GENEALOGY-DNA-L ArchivesArchiver > GENEALOGY-DNA > 2006-01 > 1138396173
From: charles <>
Subject: Re: [DNA] autosomal testing
Date: Fri, 27 Jan 2006 16:09:33 -0500
I would enjoy very much you sharing your research findings using the
DNAPrint test in my log:
I am using the DNAPrint test, and yDNA and mtDNA, to study my PA Deutsch
Larry Tupper wrote:
> DNAPrint's autosomal test continues to take a pounding in this forum, and I'd like to relate my experiences with the test.
> I first had the ABD Version 2.0 test performed in 2003 and the results were 78% Indo-European and 22% East Asian. Not having any paper evidence of Asian ancestry (though paper records don't always tell the whole story, to say the least) -- and I have seemingly perfect records of my English, French-Canadian and Dutch ancestors on my father's side dating to the 1500s - I first assumed the EA was coming from two of my Indian antecedents (one via my French-Canadian line and the other through the Dutch line). But in both cases, the admixture seemed, on the face of it, far too distant (c. 1700) for the test to have produced such a high non-European number. I then began to take a closer look at some of my more recent ancestors. I first had two of my uncles on my paternal side tested. The result, in both cases, was 0% for both EA and NA. I then became very curious about my mother's side. My mother died when I was a boy, a few years after we'd moved from Chicago to Californi
> and I knew very little about her family except that her mother was Irish and her father was German (or so I thought). I began researching these lines and was fairly quickly able to determine the accuracy of the accounts of the Irish grandmother. It took months of detective work, though, to get a handle on my maternal grandfather's family. Meanwhile, I'd taken the updated, ABD 2.5 test, and the 22 percent East Asian was dropped to 9 percent. Still a significant percentage. When I was finally able to track down my grandfather's family, I discovered that not only was he not primarily German but that he was born with a name different than the one he handed down to his children, and was not, as he claimed in various records (including his application for a Social Security card) born in this country. He was, in fact, born in Silesia and his native name was a Polish one. His father changed the family name to a more German-sounding surname in 1910, 17 years after they came to thi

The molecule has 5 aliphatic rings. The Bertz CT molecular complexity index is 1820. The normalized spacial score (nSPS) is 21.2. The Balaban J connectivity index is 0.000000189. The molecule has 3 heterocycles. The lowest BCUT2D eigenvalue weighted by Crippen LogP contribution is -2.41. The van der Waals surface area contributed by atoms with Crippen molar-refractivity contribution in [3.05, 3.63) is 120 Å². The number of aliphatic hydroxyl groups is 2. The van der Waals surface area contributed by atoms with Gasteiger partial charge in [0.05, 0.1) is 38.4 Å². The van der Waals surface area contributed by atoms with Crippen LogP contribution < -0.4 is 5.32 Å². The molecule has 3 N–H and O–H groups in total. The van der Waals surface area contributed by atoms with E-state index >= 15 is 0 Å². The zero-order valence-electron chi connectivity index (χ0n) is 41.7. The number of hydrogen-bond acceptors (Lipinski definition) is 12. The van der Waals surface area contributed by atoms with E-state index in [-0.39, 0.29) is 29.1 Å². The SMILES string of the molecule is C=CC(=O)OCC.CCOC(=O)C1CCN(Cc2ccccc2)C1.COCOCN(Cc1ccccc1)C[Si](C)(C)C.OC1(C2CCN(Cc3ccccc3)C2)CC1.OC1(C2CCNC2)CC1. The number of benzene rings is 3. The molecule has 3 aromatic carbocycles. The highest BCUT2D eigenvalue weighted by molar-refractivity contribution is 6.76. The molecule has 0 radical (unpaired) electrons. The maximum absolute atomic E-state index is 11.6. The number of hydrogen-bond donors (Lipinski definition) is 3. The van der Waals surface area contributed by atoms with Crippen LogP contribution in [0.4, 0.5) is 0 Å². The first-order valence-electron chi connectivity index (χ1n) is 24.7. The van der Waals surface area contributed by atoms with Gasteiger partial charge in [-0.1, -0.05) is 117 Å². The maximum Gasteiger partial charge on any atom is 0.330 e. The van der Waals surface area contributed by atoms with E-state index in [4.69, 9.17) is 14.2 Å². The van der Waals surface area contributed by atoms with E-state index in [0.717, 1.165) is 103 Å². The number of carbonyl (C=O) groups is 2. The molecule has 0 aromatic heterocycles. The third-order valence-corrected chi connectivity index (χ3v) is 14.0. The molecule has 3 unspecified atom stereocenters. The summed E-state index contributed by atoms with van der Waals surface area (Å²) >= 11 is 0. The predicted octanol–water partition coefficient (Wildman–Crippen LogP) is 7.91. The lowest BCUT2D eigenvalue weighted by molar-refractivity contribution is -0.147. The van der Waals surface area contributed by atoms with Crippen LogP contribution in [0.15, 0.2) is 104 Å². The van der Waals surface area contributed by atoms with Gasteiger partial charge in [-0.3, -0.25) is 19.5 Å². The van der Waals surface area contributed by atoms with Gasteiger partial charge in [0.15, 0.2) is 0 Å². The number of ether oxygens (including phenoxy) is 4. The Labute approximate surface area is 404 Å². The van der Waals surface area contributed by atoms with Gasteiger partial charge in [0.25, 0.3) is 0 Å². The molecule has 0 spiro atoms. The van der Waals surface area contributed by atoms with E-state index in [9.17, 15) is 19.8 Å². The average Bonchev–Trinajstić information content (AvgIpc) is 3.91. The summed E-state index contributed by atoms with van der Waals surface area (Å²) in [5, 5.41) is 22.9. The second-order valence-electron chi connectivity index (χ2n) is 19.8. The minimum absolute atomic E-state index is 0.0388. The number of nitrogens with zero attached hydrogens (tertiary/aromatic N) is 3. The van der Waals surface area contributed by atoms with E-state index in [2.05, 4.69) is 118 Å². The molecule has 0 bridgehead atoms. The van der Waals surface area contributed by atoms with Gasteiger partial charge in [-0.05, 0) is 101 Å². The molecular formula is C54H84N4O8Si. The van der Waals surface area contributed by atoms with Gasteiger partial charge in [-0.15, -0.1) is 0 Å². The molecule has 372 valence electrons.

> country. My grandfather was born and baptized in Katowice, in what is now southern Poland, an area that three times in the 13th century was overrun by the Mongols. The Asian genes were no longer a mystery. But that's not the end of the story. More than a year ago now, I had DNAPrint's Euro-DNA test done. The test, as some may know, breaks down the "Indo-European" into Northwestern European, Southeastern European, Middle Eastern and South Asian. I tested, respectively, 35, 35, 10 and 20 percent. Twenty percent South Asian? Too strange, I thought. I don't have any Indian or Pakistani ancestors. It turned out I didn't need to - not directly, anyway. After considerable research, I discovered that the mother of my maternal grandfather (the same one I've been discussing) was from a Sinti gypsy family that had fled to the Katowice area from the Vosges mountains of France in the late 1700s.
> The DNAPrint test worthless? Not to me.
|Re: [DNA] autosomal testing by charles <>|